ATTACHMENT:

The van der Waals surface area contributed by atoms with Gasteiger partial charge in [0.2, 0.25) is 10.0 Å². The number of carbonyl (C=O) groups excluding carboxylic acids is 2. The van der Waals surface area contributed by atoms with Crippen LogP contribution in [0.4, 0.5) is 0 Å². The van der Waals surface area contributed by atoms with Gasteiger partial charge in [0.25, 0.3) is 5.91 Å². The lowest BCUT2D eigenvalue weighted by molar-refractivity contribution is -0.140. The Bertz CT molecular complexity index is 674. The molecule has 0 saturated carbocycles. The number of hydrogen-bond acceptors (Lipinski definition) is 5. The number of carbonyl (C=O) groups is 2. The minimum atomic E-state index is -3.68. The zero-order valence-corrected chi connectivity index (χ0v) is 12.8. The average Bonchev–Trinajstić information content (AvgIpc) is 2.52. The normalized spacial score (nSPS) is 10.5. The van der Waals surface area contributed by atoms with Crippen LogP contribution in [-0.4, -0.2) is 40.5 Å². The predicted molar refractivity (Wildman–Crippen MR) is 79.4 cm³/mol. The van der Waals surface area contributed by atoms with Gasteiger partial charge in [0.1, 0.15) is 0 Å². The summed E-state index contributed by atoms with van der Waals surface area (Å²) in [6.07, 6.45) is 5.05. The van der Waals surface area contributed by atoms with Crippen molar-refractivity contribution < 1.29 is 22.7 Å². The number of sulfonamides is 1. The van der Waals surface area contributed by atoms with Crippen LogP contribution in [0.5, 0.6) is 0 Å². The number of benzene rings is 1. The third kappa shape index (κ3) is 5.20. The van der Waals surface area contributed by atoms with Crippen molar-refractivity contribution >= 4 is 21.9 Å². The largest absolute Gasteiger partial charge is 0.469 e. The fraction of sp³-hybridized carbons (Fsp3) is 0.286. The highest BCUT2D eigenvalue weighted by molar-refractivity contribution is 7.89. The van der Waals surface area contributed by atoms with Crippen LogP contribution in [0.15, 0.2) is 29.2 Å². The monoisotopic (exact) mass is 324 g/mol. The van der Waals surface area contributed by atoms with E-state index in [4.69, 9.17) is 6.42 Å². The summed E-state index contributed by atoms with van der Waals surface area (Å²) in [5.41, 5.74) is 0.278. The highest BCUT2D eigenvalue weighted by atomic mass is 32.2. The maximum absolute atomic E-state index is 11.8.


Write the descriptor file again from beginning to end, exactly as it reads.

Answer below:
The van der Waals surface area contributed by atoms with Gasteiger partial charge in [0.2, 0.25) is 10.0 Å². The number of carbonyl (C=O) groups excluding carboxylic acids is 2. The van der Waals surface area contributed by atoms with Crippen LogP contribution in [0.4, 0.5) is 0 Å². The van der Waals surface area contributed by atoms with Gasteiger partial charge in [0.25, 0.3) is 5.91 Å². The lowest BCUT2D eigenvalue weighted by molar-refractivity contribution is -0.140. The Bertz CT molecular complexity index is 674. The molecule has 0 saturated carbocycles. The number of hydrogen-bond acceptors (Lipinski definition) is 5. The number of carbonyl (C=O) groups is 2. The minimum atomic E-state index is -3.68. The zero-order valence-corrected chi connectivity index (χ0v) is 12.8. The average Bonchev–Trinajstić information content (AvgIpc) is 2.52. The normalized spacial score (nSPS) is 10.5. The van der Waals surface area contributed by atoms with Crippen LogP contribution in [-0.4, -0.2) is 40.5 Å². The predicted molar refractivity (Wildman–Crippen MR) is 79.4 cm³/mol. The van der Waals surface area contributed by atoms with Gasteiger partial charge in [0.1, 0.15) is 0 Å². The summed E-state index contributed by atoms with van der Waals surface area (Å²) in [6.07, 6.45) is 5.05. The van der Waals surface area contributed by atoms with Crippen molar-refractivity contribution < 1.29 is 22.7 Å². The number of sulfonamides is 1. The van der Waals surface area contributed by atoms with Crippen LogP contribution in [0.5, 0.6) is 0 Å². The number of benzene rings is 1. The third kappa shape index (κ3) is 5.20. The van der Waals surface area contributed by atoms with Crippen molar-refractivity contribution >= 4 is 21.9 Å². The largest absolute Gasteiger partial charge is 0.469 e. The fraction of sp³-hybridized carbons (Fsp3) is 0.286. The highest BCUT2D eigenvalue weighted by molar-refractivity contribution is 7.89. The van der Waals surface area contributed by atoms with Crippen LogP contribution in [0.15, 0.2) is 29.2 Å². The monoisotopic (exact) mass is 324 g/mol. The van der Waals surface area contributed by atoms with E-state index in [4.69, 9.17) is 6.42 Å². The summed E-state index contributed by atoms with van der Waals surface area (Å²) in [5.41, 5.74) is 0.278. The highest BCUT2D eigenvalue weighted by atomic mass is 32.2. The maximum absolute atomic E-state index is 11.8.